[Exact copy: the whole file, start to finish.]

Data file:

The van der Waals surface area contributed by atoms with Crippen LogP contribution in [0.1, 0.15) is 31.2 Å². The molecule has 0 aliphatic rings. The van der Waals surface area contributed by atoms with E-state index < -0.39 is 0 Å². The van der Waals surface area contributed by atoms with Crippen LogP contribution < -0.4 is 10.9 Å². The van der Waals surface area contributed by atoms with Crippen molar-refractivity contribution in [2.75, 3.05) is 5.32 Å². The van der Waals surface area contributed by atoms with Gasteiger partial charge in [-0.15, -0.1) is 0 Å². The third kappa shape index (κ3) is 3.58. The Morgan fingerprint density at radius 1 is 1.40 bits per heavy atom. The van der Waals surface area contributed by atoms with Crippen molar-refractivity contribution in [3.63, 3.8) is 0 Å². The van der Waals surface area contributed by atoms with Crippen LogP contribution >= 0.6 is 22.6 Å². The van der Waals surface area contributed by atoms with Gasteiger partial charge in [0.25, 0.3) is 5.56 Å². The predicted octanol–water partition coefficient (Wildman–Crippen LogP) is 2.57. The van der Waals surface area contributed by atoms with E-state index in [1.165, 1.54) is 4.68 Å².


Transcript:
The van der Waals surface area contributed by atoms with Crippen LogP contribution in [0.1, 0.15) is 31.2 Å². The molecule has 0 aliphatic rings. The van der Waals surface area contributed by atoms with E-state index < -0.39 is 0 Å². The van der Waals surface area contributed by atoms with Crippen LogP contribution < -0.4 is 10.9 Å². The van der Waals surface area contributed by atoms with Crippen molar-refractivity contribution in [2.75, 3.05) is 5.32 Å². The van der Waals surface area contributed by atoms with Gasteiger partial charge in [-0.15, -0.1) is 0 Å². The third kappa shape index (κ3) is 3.58. The Morgan fingerprint density at radius 1 is 1.40 bits per heavy atom. The van der Waals surface area contributed by atoms with Crippen molar-refractivity contribution in [3.63, 3.8) is 0 Å². The van der Waals surface area contributed by atoms with Crippen LogP contribution >= 0.6 is 22.6 Å². The van der Waals surface area contributed by atoms with Gasteiger partial charge in [0.25, 0.3) is 5.56 Å². The predicted octanol–water partition coefficient (Wildman–Crippen LogP) is 2.57. The van der Waals surface area contributed by atoms with E-state index in [1.165, 1.54) is 4.68 Å².